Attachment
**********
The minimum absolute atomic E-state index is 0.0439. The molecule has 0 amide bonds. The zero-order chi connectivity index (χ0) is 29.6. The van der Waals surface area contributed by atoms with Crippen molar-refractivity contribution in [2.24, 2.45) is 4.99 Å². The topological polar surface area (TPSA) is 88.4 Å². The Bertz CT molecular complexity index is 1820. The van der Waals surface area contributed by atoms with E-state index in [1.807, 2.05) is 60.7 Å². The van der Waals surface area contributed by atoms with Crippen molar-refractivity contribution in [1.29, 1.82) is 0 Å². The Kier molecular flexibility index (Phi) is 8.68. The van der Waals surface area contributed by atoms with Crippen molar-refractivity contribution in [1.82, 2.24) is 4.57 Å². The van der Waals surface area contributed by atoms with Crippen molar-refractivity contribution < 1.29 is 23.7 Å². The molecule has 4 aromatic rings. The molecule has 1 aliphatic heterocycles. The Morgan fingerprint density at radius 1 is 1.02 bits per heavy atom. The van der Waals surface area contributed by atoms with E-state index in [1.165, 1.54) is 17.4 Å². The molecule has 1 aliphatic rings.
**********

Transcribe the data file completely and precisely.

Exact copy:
The minimum absolute atomic E-state index is 0.0439. The molecule has 0 amide bonds. The zero-order chi connectivity index (χ0) is 29.6. The van der Waals surface area contributed by atoms with Crippen molar-refractivity contribution in [2.24, 2.45) is 4.99 Å². The topological polar surface area (TPSA) is 88.4 Å². The Bertz CT molecular complexity index is 1820. The van der Waals surface area contributed by atoms with E-state index in [1.807, 2.05) is 60.7 Å². The van der Waals surface area contributed by atoms with Crippen molar-refractivity contribution in [1.29, 1.82) is 0 Å². The Kier molecular flexibility index (Phi) is 8.68. The van der Waals surface area contributed by atoms with Crippen molar-refractivity contribution in [1.82, 2.24) is 4.57 Å². The van der Waals surface area contributed by atoms with Crippen molar-refractivity contribution < 1.29 is 23.7 Å². The molecule has 4 aromatic rings. The molecule has 1 aliphatic heterocycles. The Morgan fingerprint density at radius 1 is 1.02 bits per heavy atom. The van der Waals surface area contributed by atoms with E-state index in [1.165, 1.54) is 17.4 Å². The molecule has 1 aliphatic rings.